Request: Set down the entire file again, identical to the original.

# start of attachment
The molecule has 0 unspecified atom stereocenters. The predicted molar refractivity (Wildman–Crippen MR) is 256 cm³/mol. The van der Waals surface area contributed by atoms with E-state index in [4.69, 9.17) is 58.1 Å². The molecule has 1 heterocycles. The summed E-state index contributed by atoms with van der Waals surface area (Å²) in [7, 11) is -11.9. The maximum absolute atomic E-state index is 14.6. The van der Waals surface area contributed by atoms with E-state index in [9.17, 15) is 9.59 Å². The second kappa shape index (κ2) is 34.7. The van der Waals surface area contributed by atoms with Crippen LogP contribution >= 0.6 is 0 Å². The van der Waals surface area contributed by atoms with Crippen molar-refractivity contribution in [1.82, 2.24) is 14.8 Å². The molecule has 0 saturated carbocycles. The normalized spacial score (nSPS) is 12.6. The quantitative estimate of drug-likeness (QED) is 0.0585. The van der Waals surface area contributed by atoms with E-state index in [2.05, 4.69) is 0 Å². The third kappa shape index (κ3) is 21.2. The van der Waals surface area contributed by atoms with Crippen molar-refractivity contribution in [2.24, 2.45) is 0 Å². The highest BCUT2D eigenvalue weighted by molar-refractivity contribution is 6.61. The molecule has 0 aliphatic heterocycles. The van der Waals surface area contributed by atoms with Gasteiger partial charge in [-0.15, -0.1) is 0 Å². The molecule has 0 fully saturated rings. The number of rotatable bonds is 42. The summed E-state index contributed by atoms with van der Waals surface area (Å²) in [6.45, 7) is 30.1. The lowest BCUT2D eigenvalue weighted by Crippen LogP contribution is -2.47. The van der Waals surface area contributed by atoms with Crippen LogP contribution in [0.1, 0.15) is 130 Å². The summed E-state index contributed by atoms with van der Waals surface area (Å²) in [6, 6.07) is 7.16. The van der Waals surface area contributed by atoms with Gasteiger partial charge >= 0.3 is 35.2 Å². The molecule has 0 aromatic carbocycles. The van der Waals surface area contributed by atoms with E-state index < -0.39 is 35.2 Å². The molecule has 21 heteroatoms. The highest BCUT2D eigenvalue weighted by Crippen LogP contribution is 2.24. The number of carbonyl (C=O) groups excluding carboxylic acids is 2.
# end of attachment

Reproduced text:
The molecule has 0 unspecified atom stereocenters. The predicted molar refractivity (Wildman–Crippen MR) is 256 cm³/mol. The van der Waals surface area contributed by atoms with E-state index in [4.69, 9.17) is 58.1 Å². The molecule has 1 heterocycles. The summed E-state index contributed by atoms with van der Waals surface area (Å²) in [7, 11) is -11.9. The maximum absolute atomic E-state index is 14.6. The van der Waals surface area contributed by atoms with E-state index in [9.17, 15) is 9.59 Å². The second kappa shape index (κ2) is 34.7. The van der Waals surface area contributed by atoms with Crippen LogP contribution >= 0.6 is 0 Å². The van der Waals surface area contributed by atoms with Crippen molar-refractivity contribution in [1.82, 2.24) is 14.8 Å². The molecule has 0 saturated carbocycles. The normalized spacial score (nSPS) is 12.6. The quantitative estimate of drug-likeness (QED) is 0.0585. The van der Waals surface area contributed by atoms with E-state index in [2.05, 4.69) is 0 Å². The third kappa shape index (κ3) is 21.2. The van der Waals surface area contributed by atoms with Crippen molar-refractivity contribution in [2.24, 2.45) is 0 Å². The highest BCUT2D eigenvalue weighted by molar-refractivity contribution is 6.61. The molecule has 0 aliphatic heterocycles. The van der Waals surface area contributed by atoms with Gasteiger partial charge in [-0.15, -0.1) is 0 Å². The molecule has 0 fully saturated rings. The number of rotatable bonds is 42. The summed E-state index contributed by atoms with van der Waals surface area (Å²) in [6.45, 7) is 30.1. The lowest BCUT2D eigenvalue weighted by Crippen LogP contribution is -2.47. The van der Waals surface area contributed by atoms with Crippen LogP contribution in [0.1, 0.15) is 130 Å². The summed E-state index contributed by atoms with van der Waals surface area (Å²) in [6, 6.07) is 7.16. The van der Waals surface area contributed by atoms with Gasteiger partial charge >= 0.3 is 35.2 Å². The molecule has 0 aromatic carbocycles. The van der Waals surface area contributed by atoms with E-state index < -0.39 is 35.2 Å². The molecule has 21 heteroatoms. The highest BCUT2D eigenvalue weighted by Crippen LogP contribution is 2.24. The number of carbonyl (C=O) groups excluding carboxylic acids is 2.